Covering the latest industry trends and an excellent source of thought leadership.
A private cloud computing platform is a stack of network, server and storage hardware dedicated to you for the purpose of cloud computing. With a managed cloud computing service, the stack of hardware becomes a customizable cloud of computing and storage resources for you to configure as you wish.
Why is this ability to configure your resources so valuable? Or more pertinent, what is the benefit of a private cloud service? Why use one? Here’s why.
With a typical dedicated server stack (outsourced or managed by you), you select your server, storage and networking needs, purchase them and live with that configuration for 3 to 5 years. You might add memory, which isn’t too difficult. You might need to upgrade disk drives, which proves more difficult. Or you might need to upgrade CPU’s which is really difficult and expensive because you basically have to change the entire server.
When speaking to finance professionals, I’ve used the following analogy to describe the benefit of a private cloud.
Imagine you were responsible for bus transportation in a metropolitan area and were getting ready to order new buses that your community would need to live with for the next 7 years. Buses are available in 20, 30, or 50 seat configurations. You need 1,000-1,100 total seats to accommodate your population and the routes you’ve designed to service their needs. Each line is designed to maximize the use of a 20 or 50 seat bus. So, you guess and buy twenty, 20-seat buses, and twelve, 50 seat buses, and then hope it’s efficient for the next 7 years.
Interesting puzzle huh? Even if done really well, at the end of the day there’s still tons of room for inefficiencies and wasted resources.
Instead of being forced to live with the same resource configuration for several years, imagine you could purchase a “cloud with 1,000 bus seats” and re-configure those seats at will into whatever size buses you want, at any point in time. Buses could be as small as a single seat or you could have one bus with 1,000 seats. Got a convention? Make 4 x 200 seat buses between hotels and the conference center. The flexibility is really powerful and valuable. Why? Because with the increased flexibility you can have more seats being used at any one time, thus requiring significantly fewer seats while providing a better experience.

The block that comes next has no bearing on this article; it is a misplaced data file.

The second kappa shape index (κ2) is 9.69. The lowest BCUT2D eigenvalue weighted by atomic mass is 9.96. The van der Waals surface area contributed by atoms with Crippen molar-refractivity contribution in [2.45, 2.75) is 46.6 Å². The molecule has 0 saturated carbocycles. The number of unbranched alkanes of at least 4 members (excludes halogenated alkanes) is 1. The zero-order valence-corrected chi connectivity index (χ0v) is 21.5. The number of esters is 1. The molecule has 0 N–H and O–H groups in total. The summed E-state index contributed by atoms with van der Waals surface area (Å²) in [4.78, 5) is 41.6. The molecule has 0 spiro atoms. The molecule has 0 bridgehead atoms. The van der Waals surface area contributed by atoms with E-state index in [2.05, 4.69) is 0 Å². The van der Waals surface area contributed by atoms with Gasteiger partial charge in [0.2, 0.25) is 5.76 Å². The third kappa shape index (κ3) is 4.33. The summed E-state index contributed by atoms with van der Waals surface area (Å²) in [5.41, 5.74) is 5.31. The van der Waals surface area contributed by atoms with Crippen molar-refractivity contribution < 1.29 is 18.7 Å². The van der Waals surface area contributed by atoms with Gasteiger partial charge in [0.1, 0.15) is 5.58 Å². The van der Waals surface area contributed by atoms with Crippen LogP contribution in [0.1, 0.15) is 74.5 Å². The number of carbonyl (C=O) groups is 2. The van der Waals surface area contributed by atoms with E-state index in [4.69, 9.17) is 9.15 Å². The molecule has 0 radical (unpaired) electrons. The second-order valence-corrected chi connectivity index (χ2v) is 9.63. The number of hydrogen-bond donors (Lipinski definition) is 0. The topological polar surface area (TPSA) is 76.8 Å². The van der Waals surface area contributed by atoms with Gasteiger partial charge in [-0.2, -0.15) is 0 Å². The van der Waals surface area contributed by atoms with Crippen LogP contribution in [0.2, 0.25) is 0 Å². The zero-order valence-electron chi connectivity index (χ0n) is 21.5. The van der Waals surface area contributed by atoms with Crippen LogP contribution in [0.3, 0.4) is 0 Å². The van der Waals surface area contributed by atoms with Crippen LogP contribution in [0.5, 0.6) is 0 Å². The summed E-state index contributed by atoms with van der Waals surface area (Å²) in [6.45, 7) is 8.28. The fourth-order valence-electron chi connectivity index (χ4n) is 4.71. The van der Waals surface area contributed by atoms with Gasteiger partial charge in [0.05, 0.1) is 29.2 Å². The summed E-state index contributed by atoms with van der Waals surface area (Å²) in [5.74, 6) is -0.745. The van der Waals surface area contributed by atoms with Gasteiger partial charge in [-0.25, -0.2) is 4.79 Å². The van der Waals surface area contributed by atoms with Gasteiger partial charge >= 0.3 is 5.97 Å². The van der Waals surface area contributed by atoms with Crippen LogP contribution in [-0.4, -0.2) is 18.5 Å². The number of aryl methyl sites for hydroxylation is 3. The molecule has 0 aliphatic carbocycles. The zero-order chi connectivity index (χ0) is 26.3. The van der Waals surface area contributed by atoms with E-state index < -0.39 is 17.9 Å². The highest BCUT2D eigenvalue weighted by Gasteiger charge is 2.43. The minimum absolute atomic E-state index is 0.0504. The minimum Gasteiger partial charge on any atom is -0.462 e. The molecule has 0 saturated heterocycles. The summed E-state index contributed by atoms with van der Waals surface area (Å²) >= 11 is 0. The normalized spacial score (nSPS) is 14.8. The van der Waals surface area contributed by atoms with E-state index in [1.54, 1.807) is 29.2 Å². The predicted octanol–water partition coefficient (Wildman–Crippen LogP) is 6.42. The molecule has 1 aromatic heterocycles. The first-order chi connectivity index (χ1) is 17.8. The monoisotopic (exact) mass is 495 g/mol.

That could be called “cloud transportation”, and it would be every Transportation Officials dream. Now think of each bus as a server and you have “private cloud computing” – every IT-finance manager’s dream come true.
An Important New Requirement
We just saw the power of the flexibility provided by a Private Cloud. Unfortunately it introduces a level of complexity that wasn’t there before. What unique abilities do you need to make sure exist to really gain the benefit of a Private Cloud?
Continuing with the transportation analogy… you now have this new on-demand flexibility for your buses. All you need now is a staff of people monitoring the traffic flow and re-designing the buses with more/less seats based on demand and utilization. They would work feverishly to reduce the wait and route times for anyone wanting a seat on any bus. The flexibility is powerful but to get the most out of it you need fairly sophisticated and complex (i.e. expensive) abilities to dynamically change your configurations to get the full benefit of the flexibility.
In the computing world, what you need to do is watch the server, storage and network resources and when one appears to be causing a bottleneck, provide it more resources. You also have to remember to reduce the number of resources allocated to a server that doesn’t need it or it sits idle, unavailable for another server that might demand it. This resource allocation process is powerful, but not inexpensive.
That’s where you need to pay attention when designing your private cloud. You need it to automatically change the cloud configuration in real-time so resources are where they need to be when they need to be there! It needs to turn cloud servers off that aren’t being used and turn them back on again when they are needed – all in the blink of an eye and all automatically. This means that a small, really smart piece of software will constantly monitor your server, storage, memory and network resources and compare that to work-loads to estimate and forecast which servers need more resources. It then needs to automatically, in real-time, re-allocate resources so that you are always using your cloud computing resources in the most efficient manner – automatically. How cool is that. The dream continues…
The beautiful ending to this story is that the ultimate savings of idle capacity can be passed on to you. The cost/server for a well designed Private Cloud is less than a dedicated server on a per server basis! So, not only is it more flexible and deliver a lower Total Cost of Ownership, a managed, private cloud can be outright cheaper. That’s the benefit of a Private Cloud.